Brace yourself. Spike Lee has gone all Quentin Tarantino on us.
In re-imagining Park Chan-wook's mysterious thriller
Lee shifts Park's 2004 Cannes Grand Prix winner from South Korea to some indiscriminate American city, though the setting is no less grim.
Sharlto Copley emerges slowly as the enigmatic stranger who holds the clues to Joe's imprisonment. Elizabeth Olsen is Marie, a softhearted social worker and complicating factor. She tries to help Joe reclaim his equilibrium when he's suddenly released back into the world.
The bones of the new film are similar to Park's — a man enduring the punishment long before figuring out the crime. But screenwriter Mark Protosevich goes back to the original graphic novel by Garon Tsuchiya and Nobuaki Minegishi, expanding and retracting their vision with mixed results. The notorious Chinese dumplings Joe is fed each day return, but the story ends in a very different, equally unsettling and not as satisfying, place.
The specifics, though, are not where the new "Oldboy" separates itself. It is the change in texture that is significant and distinctively Lee's. It makes for a film that is less allegorical, more direct in examining Joe's humanity as imprisonment reduces him to pure animal instinct and a partly repentant man. The very literalness of Lee's approach makes for difficult watching, with none of the fantasy escapism or hyper-realized irony so often found in the genre.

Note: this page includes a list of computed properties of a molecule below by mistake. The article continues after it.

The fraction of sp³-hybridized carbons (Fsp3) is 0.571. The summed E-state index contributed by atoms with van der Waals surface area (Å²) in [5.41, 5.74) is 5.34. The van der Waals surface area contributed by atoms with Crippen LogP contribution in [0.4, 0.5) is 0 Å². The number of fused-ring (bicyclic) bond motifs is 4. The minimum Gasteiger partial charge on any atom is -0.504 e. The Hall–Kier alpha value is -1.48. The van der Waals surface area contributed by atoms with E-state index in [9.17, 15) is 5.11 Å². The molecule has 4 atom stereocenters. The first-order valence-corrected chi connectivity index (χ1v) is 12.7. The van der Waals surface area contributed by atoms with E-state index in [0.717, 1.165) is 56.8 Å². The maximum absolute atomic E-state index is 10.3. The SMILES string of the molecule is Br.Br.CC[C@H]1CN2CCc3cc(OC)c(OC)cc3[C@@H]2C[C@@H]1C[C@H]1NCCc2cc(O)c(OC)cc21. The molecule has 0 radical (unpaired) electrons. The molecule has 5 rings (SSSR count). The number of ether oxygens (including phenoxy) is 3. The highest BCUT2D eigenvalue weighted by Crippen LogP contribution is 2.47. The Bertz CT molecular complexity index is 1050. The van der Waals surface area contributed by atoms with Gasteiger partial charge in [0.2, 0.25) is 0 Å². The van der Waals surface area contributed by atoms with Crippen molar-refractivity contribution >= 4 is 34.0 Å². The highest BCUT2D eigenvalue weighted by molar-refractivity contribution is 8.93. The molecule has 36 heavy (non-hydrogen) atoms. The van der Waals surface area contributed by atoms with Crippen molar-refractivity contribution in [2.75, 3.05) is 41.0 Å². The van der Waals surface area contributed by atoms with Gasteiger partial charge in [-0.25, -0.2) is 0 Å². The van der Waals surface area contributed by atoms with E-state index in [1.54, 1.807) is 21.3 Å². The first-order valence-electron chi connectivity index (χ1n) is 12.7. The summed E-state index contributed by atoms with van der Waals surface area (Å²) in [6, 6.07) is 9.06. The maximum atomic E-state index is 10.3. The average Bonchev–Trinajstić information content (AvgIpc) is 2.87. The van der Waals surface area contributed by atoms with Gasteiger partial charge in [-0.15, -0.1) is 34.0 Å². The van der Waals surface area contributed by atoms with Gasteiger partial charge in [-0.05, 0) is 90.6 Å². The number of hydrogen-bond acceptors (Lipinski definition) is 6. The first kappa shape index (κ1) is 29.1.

The central set piece for Brolin is Joe's time in a bizarre hotel-like cell. There are no windows. There is a haunting painting of a black man with unblinking eyes, a menacing smile and what looks to be a bellhop's red uniform. A TV set transmits a highly selective lineup of programming. It is there Joe learns he's been framed for the murder of his wife.
Brolin is always at his best in bleaker roles. Something about the anger and pain that shadows his eyes creates indelible characters — his Vietnam vet in
By the time Joe is released, we have been well prepared for the revenge to come, reading between the lines of the letters he's written his daughter, the physical tests he's put himself through. There is a classic face-off between the former prisoner and an endless succession of guards. It involves a hammer, many metal pipes, wooden sticks and lots of intricate martial arts choreography.
The brutality and the blows are as endless as the guards. Never have I wished for a gun to find its way into someone's hand more.
The film may be driven by action, but the plot turns on relationships. Beyond Joe's self-examination, the most critical are Olsen's Marie and Copley's stranger.
The earthy, unconditional love Olsen brings to Marie becomes a grounding force as Joe exacts revenge and unravels the mystery. Since her 2011 breakthrough in
Copley, best known as the government agent in
This is far from Lee's best work — there are ways in which logic completely fails and the movie becomes unintentionally absurd. But the stagnant feeling that was creeping into some of the director's more recent socially-centric work is gone.
"Oldboy" suggests a filmmaker doing almost as much soul-searching as the main character. There is a brashness in the risks taken, the very imperfections revealing an artist finding new inspiration. For Lee, this weird, brutal film seems to have freed him.
MPAA rating: R for strong brutal violence, disturbing images, some graphic sexuality and nudity, and language
Running time: 1 hour, 44 minutes
Playing: In select theaters